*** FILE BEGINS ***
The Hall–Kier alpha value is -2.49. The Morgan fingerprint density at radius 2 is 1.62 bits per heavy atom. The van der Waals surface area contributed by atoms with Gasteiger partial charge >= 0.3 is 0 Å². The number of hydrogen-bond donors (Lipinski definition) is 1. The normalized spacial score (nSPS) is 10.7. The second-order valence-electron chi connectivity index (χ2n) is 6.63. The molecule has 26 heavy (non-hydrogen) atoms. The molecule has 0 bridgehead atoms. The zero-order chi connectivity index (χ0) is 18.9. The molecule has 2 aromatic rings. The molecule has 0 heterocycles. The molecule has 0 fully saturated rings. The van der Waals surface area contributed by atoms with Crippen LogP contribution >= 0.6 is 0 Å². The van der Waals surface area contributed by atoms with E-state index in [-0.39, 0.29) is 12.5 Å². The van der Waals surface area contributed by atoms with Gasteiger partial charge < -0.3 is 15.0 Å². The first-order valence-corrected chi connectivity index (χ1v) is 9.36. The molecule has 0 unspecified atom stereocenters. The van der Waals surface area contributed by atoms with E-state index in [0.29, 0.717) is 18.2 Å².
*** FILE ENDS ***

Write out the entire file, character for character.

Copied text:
The Hall–Kier alpha value is -2.49. The Morgan fingerprint density at radius 2 is 1.62 bits per heavy atom. The van der Waals surface area contributed by atoms with Gasteiger partial charge >= 0.3 is 0 Å². The number of hydrogen-bond donors (Lipinski definition) is 1. The normalized spacial score (nSPS) is 10.7. The second-order valence-electron chi connectivity index (χ2n) is 6.63. The molecule has 26 heavy (non-hydrogen) atoms. The molecule has 0 bridgehead atoms. The zero-order chi connectivity index (χ0) is 18.9. The molecule has 2 aromatic rings. The molecule has 0 heterocycles. The molecule has 0 fully saturated rings. The van der Waals surface area contributed by atoms with Crippen LogP contribution >= 0.6 is 0 Å². The van der Waals surface area contributed by atoms with E-state index in [-0.39, 0.29) is 12.5 Å². The van der Waals surface area contributed by atoms with Gasteiger partial charge < -0.3 is 15.0 Å². The first-order valence-corrected chi connectivity index (χ1v) is 9.36. The molecule has 0 unspecified atom stereocenters. The van der Waals surface area contributed by atoms with E-state index in [0.29, 0.717) is 18.2 Å².